Control Of Defenseshoke2013
Control Of Defense: New York Appellate Division Finds Policyholder Has No Standing To Sue Reinsurer Or Right To Demand Independent Counsel.
A New York appellate court, applying New York law, held that Colgate-Palmolive Company (“Colgate”) cannot sue its carrier’s reinsurers relating to the control of the insured’s underlying defense because Colgate had no contractual relationship with the reinsurers.
The dispute between Colgate and its insurer began over the insurer’s right to control Colgate’s defense against lawsuits alleging personal injury caused by exposure to Colgate’s talc products. The insurer and its reinsurers had entered into a reinsurance agreement that allowed the reinsurers to control the settlement or payment of reinsured claims. The insurer claimed that Colgate did not allow it to control the defense of cases, as required under the insurance policies, and instead insisted on selecting its own independent counsel. The insurer filed suit and Colgate counterclaimed and joined the insurer’s reinsurers. Colgate alleged that the reinsurers had a conflict of interest because they served a dual role as both the reinsurer of the insurer’s liability under the policies and the claims adjuster under the same policies. Colgate also claimed that the reinsurers wanted to settle the claims to minimize legal expenses while Colgate wanted to defend the cases to deter copycat lawsuits.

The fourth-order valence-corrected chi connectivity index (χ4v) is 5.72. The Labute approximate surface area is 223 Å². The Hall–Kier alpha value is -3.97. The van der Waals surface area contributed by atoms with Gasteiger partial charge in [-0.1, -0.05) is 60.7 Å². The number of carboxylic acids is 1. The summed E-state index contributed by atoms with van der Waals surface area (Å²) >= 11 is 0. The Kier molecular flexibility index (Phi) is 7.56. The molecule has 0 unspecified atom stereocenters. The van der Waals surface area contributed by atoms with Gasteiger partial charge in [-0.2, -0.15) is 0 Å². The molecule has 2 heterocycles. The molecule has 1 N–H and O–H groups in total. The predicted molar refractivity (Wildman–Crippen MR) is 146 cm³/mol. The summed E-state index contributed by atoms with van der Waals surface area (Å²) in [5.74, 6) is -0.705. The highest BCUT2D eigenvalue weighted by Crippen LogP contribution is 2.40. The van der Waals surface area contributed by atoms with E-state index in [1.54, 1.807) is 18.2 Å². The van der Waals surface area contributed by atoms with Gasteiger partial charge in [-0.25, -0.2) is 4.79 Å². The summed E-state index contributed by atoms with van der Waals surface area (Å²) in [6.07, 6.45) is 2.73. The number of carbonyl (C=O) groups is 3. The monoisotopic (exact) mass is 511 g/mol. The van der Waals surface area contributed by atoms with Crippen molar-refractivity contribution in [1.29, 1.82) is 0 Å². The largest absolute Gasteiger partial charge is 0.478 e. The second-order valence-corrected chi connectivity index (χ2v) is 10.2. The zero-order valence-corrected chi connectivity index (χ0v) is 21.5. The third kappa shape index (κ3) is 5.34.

The issue before the appellate court was whether a policyholder has rights against its carrier’s reinsurer. The court held that a policyholder does not have contractual rights to sue its carrier’s reinsurers, even if the reinsurers administered the insured’s claims under the policy, because there is no privity between the reinsurers and the insured. The agreements between the insurer and the reinsurers were separate and distinct from the underlying policies. Colgate lacked standing to state a claim against the reinsurers for breach of the underlying policies because the reinsurers are not parties to those contracts. The court found that “[the insurer] remains fully and solely responsible for the performance of its obligations under the policies even if the reinsurers are performing those obligations on its behalf” and that “without language in a reinsurance agreement indicating that the reinsurer intends to be directly liable to the insured, the reinsurer has no obligation to the original insured.”
Colgate argued that it adequately pleaded a separate implied covenant of good faith and fair dealing claim by alleging that the reinsurers refused to communicate with its chosen counsel, to appoint local counsel, or to agree to confidentiality provisions in connection with disclosures about counsel’s work. The court, however, denied this claim and found that these allegations merely constituted a description of how the reinsurers refused to acknowledge Colgate’s choice of independent counsel, which was the subject of the breach of contract claim. OneBeacon America Ins. Co. v. Colgate-Palmolive Co., 2014 NY Slip Op 07315 (N.Y. App. Div. Oct. 28, 2014).